Today’s mini-budget will clearly be big news. Judging from what we’ve already heard, it seems likely to be the biggest and most interesting set of changes in both the macro and microeconomics for many years. A change was needed. Is coming.
Inevitably, therefore, it will overshadow yesterday’s announcement in the NHS. Therese Coffey is probably used to that. Understated, inconspicuous, quietly competent, she has carried on the unglamorous task of administering pensions and benefits since 2019 and prevented it from generating any new political headaches. Her promotion is well deserved.
Even someone like as capable as Mrs. Coffey, however, he must have balked at the unenviable task of devising a plan for the NHS backlog. His announcement was probably the best possible under the circumstances: a target for waiting times for GP appointments and some more support for obvious pain points, like getting patients out of beds and into care. social or improve call handling. This may not help waiting lists much, but it can make the NHS experience a little less daunting and unfulfilling.
We all know that the problems go beyond the impact of the pandemic. In my 57 years on this planet, I don’t think I’ve ever seen the same GP twice in a row. Too much experience with hospital treatment shows that there is no continuity of care either, so errors do happen, one of the reasons keeping family members out of the hospital can be so detrimental. And there are too many high-profile cases of catastrophic medical errors (the Ockenden report on maternity services is just the latest) that are surprising in the indifference and failure to learn from experience they sometimes reveal.
Hard figures paint the same picture. Survival rates for serious illness tend to be worse than elsewhere, with the UK in the bottom third of the advanced country league table for most outcomes.
This also has little to do with funding. In 2019, the last year before the pandemic, OECD figures show that we spend 10.2% of GDP on health care, compared to an OECD average of 8.6%: more than Spain, Italy, Australia or New Zealand, almost the same as the Netherlands. In 2020, we were actually the biggest spenders anywhere apart from the United States. Of course, we could always spend more, as France and Germany do, and that might be sensible, but it’s hard to argue that the NHS is actually underfunded.
What is unusual about our system is the way we run it. We are the only large country where most health services are organized and paid for by the government. The NHS, with its 1.4 million employees, is the third largest employer in the world. If it were ever to merge with the social care system, as some want, it would have 3 million people. Organizations of this size simply cannot be managed from the top, and the Treasury cannot plan its workforce based on estimates years in advance. If you try, you get scarcity, inefficiency, and no incentive to change practices for better results.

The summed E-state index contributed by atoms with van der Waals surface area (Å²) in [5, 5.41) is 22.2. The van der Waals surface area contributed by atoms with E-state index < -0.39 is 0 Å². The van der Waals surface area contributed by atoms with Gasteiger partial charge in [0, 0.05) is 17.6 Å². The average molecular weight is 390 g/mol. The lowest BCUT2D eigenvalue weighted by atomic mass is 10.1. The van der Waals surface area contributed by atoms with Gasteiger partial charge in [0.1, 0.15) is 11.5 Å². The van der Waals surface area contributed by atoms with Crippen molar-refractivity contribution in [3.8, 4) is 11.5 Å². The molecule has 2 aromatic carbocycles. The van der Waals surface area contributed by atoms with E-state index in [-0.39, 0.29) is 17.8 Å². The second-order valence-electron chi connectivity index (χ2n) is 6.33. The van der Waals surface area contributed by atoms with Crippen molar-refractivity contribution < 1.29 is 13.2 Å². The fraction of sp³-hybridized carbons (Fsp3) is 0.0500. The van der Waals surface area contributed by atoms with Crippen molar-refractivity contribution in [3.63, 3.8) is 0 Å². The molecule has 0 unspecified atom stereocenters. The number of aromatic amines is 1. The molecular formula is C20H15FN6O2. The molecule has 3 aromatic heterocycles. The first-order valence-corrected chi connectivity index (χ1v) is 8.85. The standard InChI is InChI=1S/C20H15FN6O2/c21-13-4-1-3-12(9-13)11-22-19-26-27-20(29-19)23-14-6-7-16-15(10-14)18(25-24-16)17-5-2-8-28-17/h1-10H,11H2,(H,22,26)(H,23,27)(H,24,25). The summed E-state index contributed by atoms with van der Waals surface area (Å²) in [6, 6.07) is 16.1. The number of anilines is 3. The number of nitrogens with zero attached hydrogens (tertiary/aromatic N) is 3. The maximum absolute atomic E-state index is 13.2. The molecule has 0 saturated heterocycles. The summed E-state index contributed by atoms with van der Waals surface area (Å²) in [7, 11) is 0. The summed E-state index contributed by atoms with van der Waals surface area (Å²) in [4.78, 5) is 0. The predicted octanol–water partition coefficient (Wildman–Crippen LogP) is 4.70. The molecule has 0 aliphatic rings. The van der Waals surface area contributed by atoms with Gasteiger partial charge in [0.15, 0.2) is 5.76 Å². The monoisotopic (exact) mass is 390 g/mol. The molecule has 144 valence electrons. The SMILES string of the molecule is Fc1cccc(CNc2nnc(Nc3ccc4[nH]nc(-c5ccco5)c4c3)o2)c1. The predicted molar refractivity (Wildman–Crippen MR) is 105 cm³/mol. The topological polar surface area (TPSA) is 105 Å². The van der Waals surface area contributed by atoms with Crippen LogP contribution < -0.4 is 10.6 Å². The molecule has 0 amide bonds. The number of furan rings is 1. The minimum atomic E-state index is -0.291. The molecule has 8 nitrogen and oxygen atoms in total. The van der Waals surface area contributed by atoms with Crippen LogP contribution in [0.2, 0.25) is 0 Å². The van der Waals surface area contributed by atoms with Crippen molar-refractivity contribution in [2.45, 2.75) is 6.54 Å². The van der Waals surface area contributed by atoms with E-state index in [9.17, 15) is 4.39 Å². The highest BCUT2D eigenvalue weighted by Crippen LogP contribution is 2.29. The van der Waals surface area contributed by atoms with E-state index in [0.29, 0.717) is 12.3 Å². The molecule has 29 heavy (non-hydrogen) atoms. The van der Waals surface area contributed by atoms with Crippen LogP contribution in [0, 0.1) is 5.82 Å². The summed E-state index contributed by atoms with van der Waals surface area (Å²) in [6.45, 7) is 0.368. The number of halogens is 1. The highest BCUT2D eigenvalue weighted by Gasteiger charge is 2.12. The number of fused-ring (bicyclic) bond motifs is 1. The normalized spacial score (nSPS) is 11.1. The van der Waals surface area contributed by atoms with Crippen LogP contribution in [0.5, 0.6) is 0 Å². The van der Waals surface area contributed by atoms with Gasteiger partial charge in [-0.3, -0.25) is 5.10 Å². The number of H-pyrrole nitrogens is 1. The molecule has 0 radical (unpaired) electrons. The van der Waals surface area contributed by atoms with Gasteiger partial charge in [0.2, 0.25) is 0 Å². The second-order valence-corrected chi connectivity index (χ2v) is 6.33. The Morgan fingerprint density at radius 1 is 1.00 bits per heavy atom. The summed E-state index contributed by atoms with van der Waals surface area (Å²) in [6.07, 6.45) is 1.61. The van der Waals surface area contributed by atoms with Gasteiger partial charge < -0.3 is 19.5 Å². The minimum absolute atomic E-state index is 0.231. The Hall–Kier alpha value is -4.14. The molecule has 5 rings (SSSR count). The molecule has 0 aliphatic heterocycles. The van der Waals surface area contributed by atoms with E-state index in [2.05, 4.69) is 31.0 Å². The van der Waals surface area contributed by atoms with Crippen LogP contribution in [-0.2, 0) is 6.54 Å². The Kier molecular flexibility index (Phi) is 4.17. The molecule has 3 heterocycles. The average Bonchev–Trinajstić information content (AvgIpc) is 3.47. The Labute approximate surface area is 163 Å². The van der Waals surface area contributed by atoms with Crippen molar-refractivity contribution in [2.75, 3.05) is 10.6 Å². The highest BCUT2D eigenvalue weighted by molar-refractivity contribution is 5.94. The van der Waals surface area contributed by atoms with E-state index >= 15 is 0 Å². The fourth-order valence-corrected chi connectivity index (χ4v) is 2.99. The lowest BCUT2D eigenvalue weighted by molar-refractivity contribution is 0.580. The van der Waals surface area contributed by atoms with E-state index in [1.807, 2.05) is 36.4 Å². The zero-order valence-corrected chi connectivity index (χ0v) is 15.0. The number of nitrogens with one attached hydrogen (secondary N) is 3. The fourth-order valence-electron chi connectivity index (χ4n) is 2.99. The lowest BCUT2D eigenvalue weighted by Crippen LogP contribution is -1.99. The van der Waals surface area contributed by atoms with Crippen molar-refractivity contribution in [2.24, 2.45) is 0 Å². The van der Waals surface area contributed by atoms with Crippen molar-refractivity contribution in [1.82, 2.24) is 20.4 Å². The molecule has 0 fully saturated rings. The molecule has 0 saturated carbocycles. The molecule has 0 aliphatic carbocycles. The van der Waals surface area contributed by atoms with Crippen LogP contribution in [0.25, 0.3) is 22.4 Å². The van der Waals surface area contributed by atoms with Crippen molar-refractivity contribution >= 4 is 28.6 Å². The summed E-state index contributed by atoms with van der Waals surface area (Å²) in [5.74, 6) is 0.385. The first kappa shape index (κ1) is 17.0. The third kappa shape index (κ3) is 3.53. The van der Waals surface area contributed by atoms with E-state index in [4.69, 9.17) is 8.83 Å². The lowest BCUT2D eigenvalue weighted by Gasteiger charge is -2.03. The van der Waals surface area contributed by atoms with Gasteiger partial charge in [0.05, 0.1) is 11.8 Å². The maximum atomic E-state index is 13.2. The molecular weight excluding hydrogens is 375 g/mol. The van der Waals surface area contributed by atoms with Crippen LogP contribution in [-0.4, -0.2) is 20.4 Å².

These facts are known, but until now in this country we have chosen to look away from them. As a result, tens of thousands of people die earlier than necessary each year. We should all be angrier about this than we are.
But I say “until now” deliberately. For the first time in my political life, perhaps things are changing. People seem to recognize that the NHS has, in fact, had a lot of money. There is great exasperation at the difficulty of seeing a GP. I also think that, over the years, more and more people have been exposed to European insurance-based systems, on vacation or living abroad, and can see that they are also free at the point of use and, however, they often work better and more efficiently than ours.
It is crucial not to let these sparks of intuition go out. The Government can start by encouraging debate about other models of health care and being less defensive of the NHS. It can also encourage innovation: I can set up an online appointment booking system overnight, so why don’t so many GP practices do it? Paying GPs per appointment, rather than per person on the list, could also help, as the rapid growth of private GP services suggests.
I am not suggesting that undertaking comprehensive reform of the NHS is the top immediate priority. Serious change will be the work of a generation. But it has to start somewhere. It is also more likely to last if both major political parties are involved. It is heartening to see sensible people in the Labor Party, like Wes Streeting in yesterday’s Spectator, acknowledge that the problems are not just about funding.
Here is a great opportunity for the country. If we don’t accept it, if everyone goes back to their comfort zone, with Labor equating every change with “privatising the NHS”, and the Conservatives scaring away reform and letting a genuinely private, parallel sector grow, then it will be politically easier for all. But many more people will die unnecessarily. For once, let’s not go to the other side.